With the U.S. federal income tax filing deadline of April 15 now just weeks away, taking time to review your tax situation and plan for any needed action will save you time, stress and, quite possibly, money.

With the economic recession impacting so many Americans in 2009, many people will have complicated filing situations this year, says Jeff Staley, president of Freedom Tax Relief, LLC. “This is the time to prepare, review your tax obligations and evaluate your alternatives for payment if you find you may have difficulty in paying your tax bill this year.” Staley recommends taxpayers follow these steps now in order to be ready for April 15:

1. Make a plan for filing. Make plans now to ensure that you will be able to file your income tax return on time. If that is impossible, file an extension. The Internal Revenue Service (IRS) is more forgiving of those who follow the rules than those who skip filing. Even if you cannot pay your tax debt in full on April 15, filing the required forms will result in smaller penalties.

2. Understand tax on unemployment benefits. Unemployment income is taxable. If you received unemployment benefits during 2009, you should have received a Form 1099-G providing the total amount received. If your employer paid separate unemployment compensation, that income should be reported on your W-2 form as income. Note that the first $2,400 of government benefits received in 2009 is exempt from tax, thanks to the American Recovery and Reinvestment Act.

3. Prepare documentation for tax credits. Review your 2009 expenses to know whether you qualify for credits. The American Recovery and Reinvestment Act of 2009 (e.g., stimulus package) included many tax credits, ranging from an expanded health coverage tax credit to new education benefits.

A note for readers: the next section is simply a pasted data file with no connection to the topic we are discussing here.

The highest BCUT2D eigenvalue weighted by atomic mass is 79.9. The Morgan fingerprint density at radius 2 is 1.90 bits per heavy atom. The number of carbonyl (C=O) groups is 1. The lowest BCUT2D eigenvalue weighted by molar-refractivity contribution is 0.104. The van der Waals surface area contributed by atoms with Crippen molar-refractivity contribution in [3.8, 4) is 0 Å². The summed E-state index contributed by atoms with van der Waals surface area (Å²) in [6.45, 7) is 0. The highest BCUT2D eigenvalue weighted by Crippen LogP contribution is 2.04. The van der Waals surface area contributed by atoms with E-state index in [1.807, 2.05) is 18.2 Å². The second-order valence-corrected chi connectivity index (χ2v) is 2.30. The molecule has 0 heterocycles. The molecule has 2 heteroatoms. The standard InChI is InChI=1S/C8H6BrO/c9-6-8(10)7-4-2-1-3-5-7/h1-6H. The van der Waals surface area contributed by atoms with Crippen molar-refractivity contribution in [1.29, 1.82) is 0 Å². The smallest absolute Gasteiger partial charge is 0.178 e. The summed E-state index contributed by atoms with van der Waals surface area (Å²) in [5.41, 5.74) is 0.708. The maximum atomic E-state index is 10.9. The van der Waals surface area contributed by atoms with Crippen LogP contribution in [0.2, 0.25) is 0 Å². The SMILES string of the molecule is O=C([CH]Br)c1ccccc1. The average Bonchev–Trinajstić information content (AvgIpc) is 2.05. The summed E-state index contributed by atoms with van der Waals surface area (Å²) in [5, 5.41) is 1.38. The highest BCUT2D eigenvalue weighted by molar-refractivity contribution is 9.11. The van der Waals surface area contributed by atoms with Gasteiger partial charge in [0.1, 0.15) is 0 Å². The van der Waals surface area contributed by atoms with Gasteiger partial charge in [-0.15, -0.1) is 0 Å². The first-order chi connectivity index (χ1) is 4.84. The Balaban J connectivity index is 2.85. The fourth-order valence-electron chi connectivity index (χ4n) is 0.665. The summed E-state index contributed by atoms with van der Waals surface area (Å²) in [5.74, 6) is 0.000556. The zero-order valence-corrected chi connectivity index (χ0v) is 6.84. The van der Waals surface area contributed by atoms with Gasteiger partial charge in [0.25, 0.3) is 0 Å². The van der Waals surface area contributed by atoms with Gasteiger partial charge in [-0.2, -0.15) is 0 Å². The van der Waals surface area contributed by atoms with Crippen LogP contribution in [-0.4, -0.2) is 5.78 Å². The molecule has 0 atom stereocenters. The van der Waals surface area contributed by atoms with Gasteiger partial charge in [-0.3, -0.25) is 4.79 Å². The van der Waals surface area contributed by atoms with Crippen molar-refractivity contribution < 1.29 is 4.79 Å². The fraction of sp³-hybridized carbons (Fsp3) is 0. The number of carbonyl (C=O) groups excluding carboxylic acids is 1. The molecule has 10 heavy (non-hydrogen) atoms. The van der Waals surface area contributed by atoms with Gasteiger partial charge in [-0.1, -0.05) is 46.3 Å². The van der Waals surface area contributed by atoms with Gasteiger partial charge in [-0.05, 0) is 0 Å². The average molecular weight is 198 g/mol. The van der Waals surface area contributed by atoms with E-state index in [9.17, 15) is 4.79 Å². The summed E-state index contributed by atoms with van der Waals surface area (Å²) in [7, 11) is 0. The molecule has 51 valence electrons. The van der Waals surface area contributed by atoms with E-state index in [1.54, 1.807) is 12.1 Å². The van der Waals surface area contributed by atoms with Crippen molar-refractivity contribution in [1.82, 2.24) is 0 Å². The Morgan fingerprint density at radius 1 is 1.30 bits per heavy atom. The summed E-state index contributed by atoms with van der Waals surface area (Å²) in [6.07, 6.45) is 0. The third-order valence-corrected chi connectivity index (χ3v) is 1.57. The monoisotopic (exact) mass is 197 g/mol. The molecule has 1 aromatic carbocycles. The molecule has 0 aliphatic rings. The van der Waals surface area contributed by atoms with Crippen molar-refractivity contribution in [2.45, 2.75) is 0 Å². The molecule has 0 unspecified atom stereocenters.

4. Maximize deductions. If you made donations to nonprofit organizations in 2009, make sure you obtain needed appraisals or valuations to list these contributions accurately in your tax forms, per IRS guidelines.

5. Contribute to your retirement plan. If you plan to contribute to a retirement plan, you can still make tax-deferred contributions for 2009 until April 2010.

6. Estimate your payment. You can estimate your tax obligation by reviewing a copy of last year’s tax form, completed with your 2010 data. If you purchase tax return software, you can use that. Or go to www.irs.gov and download a PDF version of your form to fill out.

7. Plan for payment. If it looks like you will have a larger tax bill than you can afford to pay in full by April 15, the IRS suggests taxpayers find any means possible to pay that bill, including bank loans, cash advances on credit cards, using savings, borrowing against retirement or life insurance, or using equity in assets (such as a home) to pay. However, if you are in dire financial circumstances, exchanging one debt for another will not make things easier, and putting a home at risk is almost always a bad idea. Consult a tax and/or financial adviser before making a decision.

8. Evaluate your alternatives. If you will absolutely be unable to pay your tax bill, contact the IRS. The agency sometimes gives some leeway to taxpayers who contact them directly or pay a late bill voluntarily. The IRS might waive penalties for those who cannot pay because of a death in the family, serious illness, financial records lost in a natural disaster or another “reasonable cause.”

Another alternative is tax debt resolution. Tax resolution specialists can often negotiate directly with the IRS on behalf of consumers who owe $10,000 or more. These specialists usually are attorneys, enrolled agents or certified public accountants with special training and experience. They can navigate the maze of IRS forms and calculations, help consumers understand what the IRS wants, and help them resolve their tax debt.

“As the April tax filing deadline looms, it is time to face up to the demands of the IRS and determine a payment strategy for your tax bill,” says Staley. “In these economic times, it is good to know that help is available for those who need it.”

 

For more information, visit www.freedomtaxrelief.com.